Attic and roof stack
Does this seem like it will work? Austin TX, Climate Zone 2A.
From inside to outside. Air barrier at the interior ceilings.
Drywall (or lath and plaster ceilings)
Blown-in Cellulose (~16 inches, but less over outside walls, as no raised heels)
Mostly solid wood board sheathing (from 1950s), one area of low slope plywood (~1.5 in 12).
Solitex Mento as roof WRB (or other vapor open WRB)
Counter-battens (1x material criss crossed)
The attic is vented through gable vents but there are no ridge vents (there are two solar power fans but I would remove them). I do not have vent channels under the sheathing and our attic makes it very awkward to install them (lots of over-roofing with multiple extensions). My concern is that the blown-in insulation will contact the sheathing in the eaves (possibly 2 feet in as well, depending on how deep we get it). So the intention is to give really good drying potential above the sheathing. From what I’ve read this should work fine for the solid wood boards, possibly less so for the low slope plywood? We’d strip the current asphalt tiles and tar paper on the roof.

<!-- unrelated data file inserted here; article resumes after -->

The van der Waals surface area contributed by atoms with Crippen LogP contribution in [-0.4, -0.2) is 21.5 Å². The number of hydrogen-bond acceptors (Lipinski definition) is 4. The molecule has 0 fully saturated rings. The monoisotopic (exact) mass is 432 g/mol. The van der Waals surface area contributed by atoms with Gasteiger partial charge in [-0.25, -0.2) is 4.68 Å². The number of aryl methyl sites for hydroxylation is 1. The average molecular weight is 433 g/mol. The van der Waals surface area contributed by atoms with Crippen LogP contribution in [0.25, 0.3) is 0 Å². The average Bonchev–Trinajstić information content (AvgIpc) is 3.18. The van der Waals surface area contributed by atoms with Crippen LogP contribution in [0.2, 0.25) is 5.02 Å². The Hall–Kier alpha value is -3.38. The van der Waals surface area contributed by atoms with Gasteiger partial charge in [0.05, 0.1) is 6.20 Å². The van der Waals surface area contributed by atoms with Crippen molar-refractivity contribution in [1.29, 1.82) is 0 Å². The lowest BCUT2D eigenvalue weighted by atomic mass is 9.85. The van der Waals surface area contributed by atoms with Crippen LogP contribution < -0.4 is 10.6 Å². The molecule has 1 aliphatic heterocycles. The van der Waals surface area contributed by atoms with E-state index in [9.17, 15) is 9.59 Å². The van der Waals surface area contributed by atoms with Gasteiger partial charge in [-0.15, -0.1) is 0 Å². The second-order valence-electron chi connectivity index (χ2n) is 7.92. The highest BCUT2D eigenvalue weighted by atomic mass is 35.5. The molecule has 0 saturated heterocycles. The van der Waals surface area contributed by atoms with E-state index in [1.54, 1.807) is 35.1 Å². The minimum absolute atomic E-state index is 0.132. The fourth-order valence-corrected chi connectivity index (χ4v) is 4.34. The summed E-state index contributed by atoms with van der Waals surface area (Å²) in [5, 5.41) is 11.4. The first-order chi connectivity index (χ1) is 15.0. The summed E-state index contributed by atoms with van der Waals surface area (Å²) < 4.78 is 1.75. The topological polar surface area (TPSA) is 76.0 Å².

We considered insulating at the roofline (foam or rockwool comfortboard) but it’s rarely done here, the gable to wall details were complicated, and the cost very high. So I’m hoping to have a roofing contractor do the WRB, battens, and metal roofing install and handle the insulation myself.
Another possibility is Solitex UM (with integrated vent mesh) rather than the counter-battens?
So the main question here is: if blown-in cellulose is against the underside of the sheathing can venting above the sheathing make things reasonable? Or is the fact that warm, humid air inevitable leaking up from the house condenses on the underside of the cold sheathing in winter, wetting the cellulose, just too problematic?
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